One that I often think about is the time of day that most people find conducive to best results. How may can simply set aside any time morning of afternoon or night and find little difference in results? I suspect few. I think most seem to have an internal clock that tells us the best time from our own personal experiences. I'm interested in hearing from others that have identified a best time, or persons that have found relatively little difference altogether.

The other thing I'm curious about is what approach people take to writing. How do you kick start yourself when writing a new poem? Start with a concrete idea? Let something drift into being? What external stimuli best helps facilitate this process? Music? Quiet? The woods? A coffee shop? Busy city street? Come one folks... talk to me here! Help feed my curiosity.

MSNBC - Jan. 24 called worst day of the year

MSNBC - Jan. 24 called worst day of the year: "- Is the midwinter weather wearing you down? Are you sinking in debt after the holidays? Angry with yourself for already breaking your New Year's resolutions? Wish you could crawl back under the covers and not have to face another day of rain, sleet, snow and paperwork? Probably. After all, it's Jan. 24, the �most depressing day of the year,� according to a U.K. psychologist."

Very interesting piece in which Dr. Cliff Arnall, who specializes in seasonal disorders at the University of Cardiff, Wales, created a formula that takes into account numerous feelings to devise peoples' lowest point.

The model is: [W + (D-d)] x TQ
M x NA

The equation is broken down into seven variables: (W) weather, (D) debt, (d) monthly salary, (T) time since Christmas, (Q) time since failed quit attempt, (M) low motivational levels and (NA) the need to take action.

According to his calculations that misery peaks today.

Saturday, January 22, 2005


Chill would have frozen the air
were it still and not the haughty
bitch that blasts with repeated
thrashing against all things vertical.

The sun sits there deceptive
giving daylight, no warmth-
No consolation, not even a ray of hope
this frore day will offer any infinitesimal
relief from the bitterness.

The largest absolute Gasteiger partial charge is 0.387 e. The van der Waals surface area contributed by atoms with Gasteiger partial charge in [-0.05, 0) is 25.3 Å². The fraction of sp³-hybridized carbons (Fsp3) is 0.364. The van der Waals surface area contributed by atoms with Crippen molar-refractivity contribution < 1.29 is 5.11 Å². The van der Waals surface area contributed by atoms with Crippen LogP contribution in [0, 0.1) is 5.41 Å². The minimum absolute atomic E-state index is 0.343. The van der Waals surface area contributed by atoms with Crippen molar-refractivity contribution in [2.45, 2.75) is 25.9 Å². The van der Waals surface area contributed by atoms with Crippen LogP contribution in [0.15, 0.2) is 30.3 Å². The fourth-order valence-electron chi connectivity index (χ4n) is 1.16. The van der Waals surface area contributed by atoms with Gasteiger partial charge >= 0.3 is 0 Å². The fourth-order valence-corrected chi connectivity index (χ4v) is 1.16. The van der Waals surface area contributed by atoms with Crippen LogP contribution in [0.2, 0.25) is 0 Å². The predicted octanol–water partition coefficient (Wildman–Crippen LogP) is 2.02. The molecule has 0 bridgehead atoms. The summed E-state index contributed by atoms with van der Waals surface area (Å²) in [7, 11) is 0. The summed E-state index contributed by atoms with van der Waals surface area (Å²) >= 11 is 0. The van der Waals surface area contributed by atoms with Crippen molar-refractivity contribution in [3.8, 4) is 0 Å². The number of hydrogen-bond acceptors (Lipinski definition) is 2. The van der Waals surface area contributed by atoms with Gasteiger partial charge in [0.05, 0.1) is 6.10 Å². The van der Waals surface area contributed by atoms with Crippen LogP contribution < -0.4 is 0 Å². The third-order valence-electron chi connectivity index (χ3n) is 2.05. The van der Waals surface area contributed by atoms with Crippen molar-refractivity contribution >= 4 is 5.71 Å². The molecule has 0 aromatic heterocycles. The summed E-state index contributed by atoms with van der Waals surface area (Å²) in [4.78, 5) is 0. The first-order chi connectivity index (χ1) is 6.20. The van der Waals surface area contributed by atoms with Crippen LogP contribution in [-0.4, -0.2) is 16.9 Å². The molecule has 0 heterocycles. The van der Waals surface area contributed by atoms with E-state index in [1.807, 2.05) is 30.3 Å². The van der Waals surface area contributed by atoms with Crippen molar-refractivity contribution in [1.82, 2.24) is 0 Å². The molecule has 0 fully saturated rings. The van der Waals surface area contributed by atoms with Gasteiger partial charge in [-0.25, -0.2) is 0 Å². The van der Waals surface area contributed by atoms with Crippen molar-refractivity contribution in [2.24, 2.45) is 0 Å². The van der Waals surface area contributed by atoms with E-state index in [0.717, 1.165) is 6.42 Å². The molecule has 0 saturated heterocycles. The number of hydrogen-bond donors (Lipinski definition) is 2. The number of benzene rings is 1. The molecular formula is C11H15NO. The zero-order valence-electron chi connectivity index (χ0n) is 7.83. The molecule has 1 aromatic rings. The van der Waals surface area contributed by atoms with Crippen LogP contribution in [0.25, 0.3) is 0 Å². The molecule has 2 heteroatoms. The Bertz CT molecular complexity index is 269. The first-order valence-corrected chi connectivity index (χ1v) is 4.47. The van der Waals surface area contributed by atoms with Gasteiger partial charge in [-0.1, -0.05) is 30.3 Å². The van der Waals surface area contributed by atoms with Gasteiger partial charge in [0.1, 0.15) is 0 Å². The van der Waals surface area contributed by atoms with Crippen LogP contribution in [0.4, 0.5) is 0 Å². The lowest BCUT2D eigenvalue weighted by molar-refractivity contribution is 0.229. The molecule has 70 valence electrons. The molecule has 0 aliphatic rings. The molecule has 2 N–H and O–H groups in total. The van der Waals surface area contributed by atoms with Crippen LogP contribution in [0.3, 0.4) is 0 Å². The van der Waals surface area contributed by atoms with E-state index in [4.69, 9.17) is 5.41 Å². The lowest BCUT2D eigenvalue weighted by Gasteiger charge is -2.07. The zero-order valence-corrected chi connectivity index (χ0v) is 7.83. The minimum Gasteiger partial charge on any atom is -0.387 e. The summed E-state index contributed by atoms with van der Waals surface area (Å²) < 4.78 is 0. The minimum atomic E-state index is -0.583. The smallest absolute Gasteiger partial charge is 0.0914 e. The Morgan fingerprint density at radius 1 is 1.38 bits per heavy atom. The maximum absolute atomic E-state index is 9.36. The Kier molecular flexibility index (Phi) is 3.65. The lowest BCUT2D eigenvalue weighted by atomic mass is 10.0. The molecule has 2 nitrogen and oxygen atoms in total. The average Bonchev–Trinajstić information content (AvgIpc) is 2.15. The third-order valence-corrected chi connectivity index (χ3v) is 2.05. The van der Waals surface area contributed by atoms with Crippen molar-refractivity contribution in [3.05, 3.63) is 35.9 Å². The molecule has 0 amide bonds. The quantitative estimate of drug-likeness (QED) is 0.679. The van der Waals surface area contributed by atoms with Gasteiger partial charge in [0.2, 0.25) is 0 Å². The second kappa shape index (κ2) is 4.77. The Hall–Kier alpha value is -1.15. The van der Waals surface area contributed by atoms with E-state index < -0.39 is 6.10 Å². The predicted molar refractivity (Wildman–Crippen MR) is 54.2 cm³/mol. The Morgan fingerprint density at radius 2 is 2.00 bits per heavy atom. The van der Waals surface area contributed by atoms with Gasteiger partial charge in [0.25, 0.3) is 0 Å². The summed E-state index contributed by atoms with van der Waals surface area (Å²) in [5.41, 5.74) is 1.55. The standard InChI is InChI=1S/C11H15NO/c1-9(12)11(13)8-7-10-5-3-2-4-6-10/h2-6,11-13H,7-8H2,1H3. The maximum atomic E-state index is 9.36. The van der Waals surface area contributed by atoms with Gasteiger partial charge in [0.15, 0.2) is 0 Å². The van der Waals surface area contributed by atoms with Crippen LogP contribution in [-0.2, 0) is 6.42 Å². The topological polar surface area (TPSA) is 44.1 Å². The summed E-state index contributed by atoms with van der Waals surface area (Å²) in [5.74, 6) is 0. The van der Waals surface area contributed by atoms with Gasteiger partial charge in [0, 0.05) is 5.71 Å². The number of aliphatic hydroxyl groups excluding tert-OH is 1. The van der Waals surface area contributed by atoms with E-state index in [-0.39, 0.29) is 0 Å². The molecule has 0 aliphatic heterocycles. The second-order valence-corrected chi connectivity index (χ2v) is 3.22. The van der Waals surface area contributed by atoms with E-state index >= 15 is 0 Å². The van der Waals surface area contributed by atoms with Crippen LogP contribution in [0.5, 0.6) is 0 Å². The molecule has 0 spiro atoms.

Friday, January 21, 2005

Cooking Oil - January and the Sounds of Silence

January is moving along slick as canola. It's the 21st already and I'm thinking what's happening?

I have written several new pieces. Since the first of the month, perhaps eight maybe ten. I've done two readings. One on the first at the Writers Place and one Wednesday night at Barnes & Noble @ Zona Rosa. I was one of three that read that night.

I've got some stuff floating out there (you know that place where submissions go to languish) I'll call poets purgatory, but I've sent noting new out yet this month. That's the rub. It's twenty-one freek'n days into the year and no new submissions.

I was listening to some old Simon and Garfunkel songs this week. So much of their lyrics are majorly poetic. I do find that even some of their sad stuff as an uplifting artistic effect. If nothing else, it generates a mental state that is conducive to writing.

Thursday, January 20, 2005

Turn Your Back On Bush

James at Love During Wartime quotes the philosopher Emile Chartier, "Nothing is more dangerous than an idea when it's the only one you have." This saying, strikes me as most appropriate and befitting the day of Inauguration of George W. Bush for his second term. You may read from that what you will.

Eileen Tabios is offering her new book, I Take Thee, English, For My Beloved
as part of a special fund raising event for Tsunami victims relief. Details here.

Protests Planned Too in Washington and throughout the United States:

Washington DC Events Protesters Turn Backs!

My hat is off to Senators Barbara Boxer and John Kerry for voting in committee against confirming Condoleezza Rice as secretary of state. While Rice is sure to be confirmed by the full Senate, like many in the Bush administration, they must be asked to account for the past four years.

Rebecca Harding Davis:

Our young people have come to look upon war as a kind of beneficent deity, which not only adds to the national honor but uplifts a nation and develops patriotism and courage. That is all true. But it is only fair, too, to let them know that the garments of the deity are filthy and that some of her influences debase and befoul a people.

Tuesday, January 18, 2005

Who Cares?

"It is the nature of the artist to mind excessively what is said about him. Literature is strewn with the wreckage of men who have minded beyond reason the opinions of others." - Virginia Woolf

Sunday, January 16, 2005

what's wrong

Nothing! Now that I have my copy. Yesterday, I got my copy of what's wrong by ivy alvarez.

what's wrong is a small chapbook - only ten poems, but enough to wet your whistle and want to read more of Ivy's work. It's good stuff! Right down to the "dogs swallowing echos of their barks."

Thanks Ivy! Enjoyed!

Wednesday, January 12, 2005

Bringing Poetry Home

Last night, eight people in love with poetry met to organize a new chapter of the Missouri Poetry Society in the greater Kansas City area. The organizer, Missi Rasmussen, a poetess colleague, provided a very well themed outline for the chapter. I already belong to a state chapter from a Kansas City suburb, but I believe it is important for a community the size of Kansas City to have a chapter identified with it specifically.

Missi is all about bringing poetry to the community as much as enriching the poetry experience of each of it's members. I find this refreshing.

When I started writing this blog and selected the name Stick Poet Superhero, I wanted to be a voice in defense of the value of poetry to us all. Yes, the name is perhaps corny, but I was and am serious about defending the role and value of poetry in society today.

As a poet, it is always my hope that when I write a new poem, the voice of that poem speaks to someone out there in such a way as to give validation to what they feel. I believe this is one very important thing that poetry can do for us.